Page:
“As humans we get stuck on differences,” significant support needs (SSN) teacher Sarah Ladd said. “These are first and most importantly just amazing people, and giving any person a label that sets them apart can only cause harm.” 

When people ask me about my sister, I never mention the status of her developmental delays or updates on her ASD. I talk about her new favorite movie, her costume of choice for the day, or the toy that’s holding her attention most recently. I talk about her personality, because she is, in fact, a person. 

“Everyone’s dealt some weird hand, and you just have to learn how to play it,” Peterson said.

Sia’s movie “Music,” stirred large controversy throughout the autism community and its allies. (IMDb)

The latest media filled with controversy is Sia’s movie, “Music.” 

This film has outraged a lot of people in the autism community and its allies. Why?

The movie cast a neurotypical actress (Maddie Ziegler) in the role of an autistic character, conveying scenes where the character is restrained in attempts to calm her down and has Ziegler stereotypically exaggerating the movements of someone with physical delays. 

The first issue here is the portrayal of restraint usage. The autistic community condemned the inclusion of such a scene, having already been in the fight to end restraints, with past instances of trauma and death. 

13-year-old Max Benson died in 2018 after the staff at his school restrained him facedown for hours, according to The Washington Post. 

16-year-old Eric Parsa, diagnosed with severe ASD, died after deputies sat on him for nine minutes while attempting to restrain him, according to The New York Times. 

While there is a possible threat to the safety of others during an episode of someone with special needs, new steps must be taken to ensure the security of every person.

As well as the controversial restraint usage, “Music” also failed to involve people with autism in the production process from the beginning, according to USA Today. Because of this, Ziegler’s portrayal of autism was uneducated and based not on genuine people with autism, but on internet showings and possible stereotypes.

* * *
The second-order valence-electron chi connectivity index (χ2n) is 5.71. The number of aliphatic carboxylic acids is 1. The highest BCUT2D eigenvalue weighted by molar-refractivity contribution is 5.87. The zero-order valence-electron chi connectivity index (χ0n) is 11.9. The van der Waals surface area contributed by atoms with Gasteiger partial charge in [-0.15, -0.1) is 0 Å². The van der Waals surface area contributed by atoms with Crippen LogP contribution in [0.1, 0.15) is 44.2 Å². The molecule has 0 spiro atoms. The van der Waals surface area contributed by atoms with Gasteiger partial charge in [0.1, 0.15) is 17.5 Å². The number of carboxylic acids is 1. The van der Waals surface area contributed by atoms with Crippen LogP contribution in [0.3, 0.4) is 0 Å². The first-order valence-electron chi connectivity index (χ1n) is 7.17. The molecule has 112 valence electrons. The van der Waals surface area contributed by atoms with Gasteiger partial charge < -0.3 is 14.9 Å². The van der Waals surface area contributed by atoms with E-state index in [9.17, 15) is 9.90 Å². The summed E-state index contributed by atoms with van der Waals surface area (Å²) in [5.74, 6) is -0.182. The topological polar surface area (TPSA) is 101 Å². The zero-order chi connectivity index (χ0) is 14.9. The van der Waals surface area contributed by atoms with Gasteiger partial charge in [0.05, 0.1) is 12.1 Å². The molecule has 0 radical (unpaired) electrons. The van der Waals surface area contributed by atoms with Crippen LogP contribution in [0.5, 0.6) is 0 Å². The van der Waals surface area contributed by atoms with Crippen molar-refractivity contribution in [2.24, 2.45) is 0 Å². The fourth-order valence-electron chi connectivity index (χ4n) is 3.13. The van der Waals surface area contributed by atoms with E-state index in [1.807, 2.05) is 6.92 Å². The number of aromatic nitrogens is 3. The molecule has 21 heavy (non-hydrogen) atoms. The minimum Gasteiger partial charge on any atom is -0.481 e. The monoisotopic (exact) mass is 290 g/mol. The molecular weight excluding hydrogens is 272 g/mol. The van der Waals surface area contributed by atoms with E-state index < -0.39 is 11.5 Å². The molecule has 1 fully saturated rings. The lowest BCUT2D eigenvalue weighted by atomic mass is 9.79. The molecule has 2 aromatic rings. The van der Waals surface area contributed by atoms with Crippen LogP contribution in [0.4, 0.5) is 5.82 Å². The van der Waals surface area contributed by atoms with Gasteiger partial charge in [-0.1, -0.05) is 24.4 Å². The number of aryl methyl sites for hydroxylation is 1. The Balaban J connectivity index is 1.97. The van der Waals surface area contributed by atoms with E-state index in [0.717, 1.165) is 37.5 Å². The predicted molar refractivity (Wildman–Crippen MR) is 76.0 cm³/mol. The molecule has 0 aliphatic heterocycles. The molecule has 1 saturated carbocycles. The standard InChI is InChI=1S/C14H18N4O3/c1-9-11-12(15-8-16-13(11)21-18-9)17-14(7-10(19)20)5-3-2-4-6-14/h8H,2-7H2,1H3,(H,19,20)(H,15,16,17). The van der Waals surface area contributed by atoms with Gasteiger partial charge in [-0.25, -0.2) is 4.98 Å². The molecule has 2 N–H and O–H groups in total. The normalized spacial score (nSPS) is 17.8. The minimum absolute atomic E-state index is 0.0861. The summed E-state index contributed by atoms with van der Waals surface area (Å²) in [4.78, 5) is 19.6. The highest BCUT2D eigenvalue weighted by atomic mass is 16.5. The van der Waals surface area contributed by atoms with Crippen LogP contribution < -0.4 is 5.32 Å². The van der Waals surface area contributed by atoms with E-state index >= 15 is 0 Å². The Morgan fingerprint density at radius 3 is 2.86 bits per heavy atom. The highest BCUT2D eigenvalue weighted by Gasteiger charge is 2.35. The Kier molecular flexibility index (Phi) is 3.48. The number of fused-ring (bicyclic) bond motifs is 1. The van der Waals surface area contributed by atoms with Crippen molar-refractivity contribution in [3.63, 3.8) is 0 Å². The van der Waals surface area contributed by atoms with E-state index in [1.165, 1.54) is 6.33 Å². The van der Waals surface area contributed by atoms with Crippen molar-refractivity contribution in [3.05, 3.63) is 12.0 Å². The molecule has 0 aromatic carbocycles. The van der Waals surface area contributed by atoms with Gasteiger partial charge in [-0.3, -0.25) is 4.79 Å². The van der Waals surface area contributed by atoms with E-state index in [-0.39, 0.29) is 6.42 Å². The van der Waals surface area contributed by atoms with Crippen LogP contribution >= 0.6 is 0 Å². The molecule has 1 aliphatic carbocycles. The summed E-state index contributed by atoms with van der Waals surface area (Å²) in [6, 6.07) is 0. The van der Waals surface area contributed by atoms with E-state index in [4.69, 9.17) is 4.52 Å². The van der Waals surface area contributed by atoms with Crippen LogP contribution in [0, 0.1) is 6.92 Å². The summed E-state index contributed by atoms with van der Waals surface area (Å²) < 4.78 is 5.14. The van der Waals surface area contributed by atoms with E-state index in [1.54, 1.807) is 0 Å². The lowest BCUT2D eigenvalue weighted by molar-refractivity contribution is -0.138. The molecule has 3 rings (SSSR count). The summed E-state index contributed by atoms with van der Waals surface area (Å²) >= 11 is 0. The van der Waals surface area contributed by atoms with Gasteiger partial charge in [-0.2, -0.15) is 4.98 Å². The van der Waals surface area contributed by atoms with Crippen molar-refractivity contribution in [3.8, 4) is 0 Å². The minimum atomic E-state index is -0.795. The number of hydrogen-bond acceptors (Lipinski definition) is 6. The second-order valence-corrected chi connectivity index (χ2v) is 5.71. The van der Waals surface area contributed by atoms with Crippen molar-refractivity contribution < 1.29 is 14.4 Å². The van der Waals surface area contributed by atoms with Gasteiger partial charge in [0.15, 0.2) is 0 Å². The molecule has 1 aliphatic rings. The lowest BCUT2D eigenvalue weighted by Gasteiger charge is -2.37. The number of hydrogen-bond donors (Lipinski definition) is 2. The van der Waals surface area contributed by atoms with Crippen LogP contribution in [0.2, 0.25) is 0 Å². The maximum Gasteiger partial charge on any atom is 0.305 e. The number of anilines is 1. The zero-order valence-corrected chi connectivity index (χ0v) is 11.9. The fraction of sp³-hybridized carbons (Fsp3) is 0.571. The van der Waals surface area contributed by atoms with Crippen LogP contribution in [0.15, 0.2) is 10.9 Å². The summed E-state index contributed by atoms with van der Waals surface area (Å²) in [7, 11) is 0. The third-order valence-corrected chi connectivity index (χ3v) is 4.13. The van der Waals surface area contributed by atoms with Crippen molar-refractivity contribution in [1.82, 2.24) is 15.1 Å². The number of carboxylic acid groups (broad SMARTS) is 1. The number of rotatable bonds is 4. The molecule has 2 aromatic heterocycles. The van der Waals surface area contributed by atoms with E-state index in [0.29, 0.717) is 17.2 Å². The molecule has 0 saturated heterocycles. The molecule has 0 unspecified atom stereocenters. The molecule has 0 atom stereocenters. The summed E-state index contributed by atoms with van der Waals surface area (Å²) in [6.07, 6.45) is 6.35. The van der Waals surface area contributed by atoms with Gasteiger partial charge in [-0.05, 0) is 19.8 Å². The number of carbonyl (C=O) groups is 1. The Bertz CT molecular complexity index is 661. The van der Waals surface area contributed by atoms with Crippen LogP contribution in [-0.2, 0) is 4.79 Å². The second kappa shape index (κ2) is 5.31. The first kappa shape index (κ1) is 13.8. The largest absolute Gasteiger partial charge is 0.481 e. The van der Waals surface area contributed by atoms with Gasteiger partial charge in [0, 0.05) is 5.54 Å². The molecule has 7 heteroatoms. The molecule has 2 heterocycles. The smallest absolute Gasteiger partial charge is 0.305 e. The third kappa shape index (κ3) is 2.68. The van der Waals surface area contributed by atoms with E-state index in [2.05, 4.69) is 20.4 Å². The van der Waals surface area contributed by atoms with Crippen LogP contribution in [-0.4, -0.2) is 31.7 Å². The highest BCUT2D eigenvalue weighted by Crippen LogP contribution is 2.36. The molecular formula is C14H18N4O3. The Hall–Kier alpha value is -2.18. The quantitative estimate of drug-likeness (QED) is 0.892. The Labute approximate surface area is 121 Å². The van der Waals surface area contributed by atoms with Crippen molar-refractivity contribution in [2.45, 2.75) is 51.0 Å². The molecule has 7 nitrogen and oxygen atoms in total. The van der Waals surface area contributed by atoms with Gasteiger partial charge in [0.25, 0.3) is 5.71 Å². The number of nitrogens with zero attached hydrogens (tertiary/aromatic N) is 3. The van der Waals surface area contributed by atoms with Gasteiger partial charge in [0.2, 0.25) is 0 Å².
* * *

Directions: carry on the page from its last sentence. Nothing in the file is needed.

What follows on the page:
It is important that autistic stories are told, it just means that people with autism should be a part of the process in order to truthfully be represented. 

Since the movie has come out, there is a new disclaimer clarifying the issue, Sia has deleted her Twitter account, and the topic has been discussed by many who seek to rectify the error. 

Film advocates for the autistic community do recommend movies and films such as “The Reason I Jump,” “Loop” (which I have personally seen and love), and “In a Beat.” 

“Peanut Butter Falcon” is another film that has an amazing representation of special needs, with an actor that actually has Down Syndrome.

“The Peanut Butter Falcon” portrays Zak, a character with Down Syndrome, in an inclusive, heartwarming manner. (IMDb)

In order to improve the portrayal and representation of the special education community, everyone must take steps to become more inclusive. 

“This seeing of and naming of difference is not how we change fear… about people who are not the same,” Ladd said. “I think that this idea goes for so many of the problems we have in the world.”

According to Special Olympics, when discussing or talking about people with special needs, the person should always come first; the individual should be seen over the disorder. 

There’s no need to say “suffering from,” or “victim of,” because these are differences people are born with, cope with, and learn to live with. 

Above all, just know it’s okay to ask a person with a disability the terminology they prefer, because it’s always better to learn than jump to conclusions and insults. 

In a perfect world, there would be no misrepresentation of people with special needs, and society would realize that everyone has their own differences. It’s just the ignorance for people that are noticeably different that needs to end. 

In a perfect world, I wouldn’t fear Lexi’s school experience, I wouldn’t tremble at the thought of her being bullied, and I wouldn’t question her future. 

To change the course of society, we have to stay educated, inclusive, and love Lexi and those like her for who they are: people.